We always shot for Buttonwillow, CA, for our second night. The advantage is that it's only about 140 miles from Anaheim. We would usually then just sleep in the next morning and check out of the hotel mid-morning, breezing into Anaheim in the early the morning and evening rush hours.

    Yeah, we would be a bit tired from the long driving but this also, essentially, gave us a down day to check into the hotel, spend the afternoon swimming at the pool and plan our final assault on how to cram in the most rides at Disney. So it worked well.

    On the way home, we would play at Disney til closing and then hop in the already-packed car and head to Buttonwillow for the night. This meant we didn't have to deal with the LA traffic in the morning to get out of the city. Because we'd get in quite late (2-3am usually), we would again sleep in the next morning and start for home late morning.

    This always worked well for us so you might consider it. YMMV.

  4. Default

    Thank you so much Judy and AZBuck! I'll take some time to process all of your suggestions and chat with my man. Thanks again for taking the time to reply to my question.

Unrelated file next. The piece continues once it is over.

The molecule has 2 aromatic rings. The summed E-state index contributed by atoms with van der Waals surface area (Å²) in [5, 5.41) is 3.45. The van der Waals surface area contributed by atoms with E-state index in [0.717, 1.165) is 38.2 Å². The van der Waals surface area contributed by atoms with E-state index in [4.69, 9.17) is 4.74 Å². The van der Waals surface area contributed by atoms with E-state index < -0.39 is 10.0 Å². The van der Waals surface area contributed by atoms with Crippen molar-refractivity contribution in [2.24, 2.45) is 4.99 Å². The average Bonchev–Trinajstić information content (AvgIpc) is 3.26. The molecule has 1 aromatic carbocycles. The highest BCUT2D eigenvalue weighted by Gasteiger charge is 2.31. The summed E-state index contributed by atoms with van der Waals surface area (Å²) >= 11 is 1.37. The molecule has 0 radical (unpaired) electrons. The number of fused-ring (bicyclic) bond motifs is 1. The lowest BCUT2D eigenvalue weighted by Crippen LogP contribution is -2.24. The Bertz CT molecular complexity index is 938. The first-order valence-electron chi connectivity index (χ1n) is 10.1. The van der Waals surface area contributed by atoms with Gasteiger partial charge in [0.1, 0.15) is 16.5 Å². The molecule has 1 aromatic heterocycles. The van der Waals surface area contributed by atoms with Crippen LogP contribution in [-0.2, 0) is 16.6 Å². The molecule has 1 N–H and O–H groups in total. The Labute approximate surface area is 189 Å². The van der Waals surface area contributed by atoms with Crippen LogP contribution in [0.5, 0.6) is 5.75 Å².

5. #5
    Join Date
    Mar 2005
    Washington state coast/Olympic Peninsula

    Default Glad to help!

    Let us know if there's anything else we can help you with. Have fun with The Mouse!

  6. Default A slightly different routing...

    I've done the route sort of in opposite directions lots of times. (Orange County area to Bellingham, and back).

    My perference has been to do it in 2 days, not 3. The reason is it is very doable in 2 days, although they are long days -- which saves a day and an extra hotel bill on the road.

    Going north and south, a good overnight stop is in the Yreka to Redding area, which has several towns with a reasonable hotel selection. The largest town is Redding, with the most choice of hotels, although there are hotels in several smaller towns through that region. Redding is a reach though -- about 11-12 hours drive time from the border.

    Departing, my goal has been to get through Seattle either before or after rush hour, usually meaning departing from the US border region very early (typically in the 5 am time period, which puts you through Seattle at about 630-7 am), and through Portland about noon. This puts you into the hotel about 3-5 pm. Your alternative is to depart the border area about 7 am, which puts you through Seattle in the 8:30-9 am range, after rush hour -- and puts you into a hotel in northern California in the 5-7 pm range.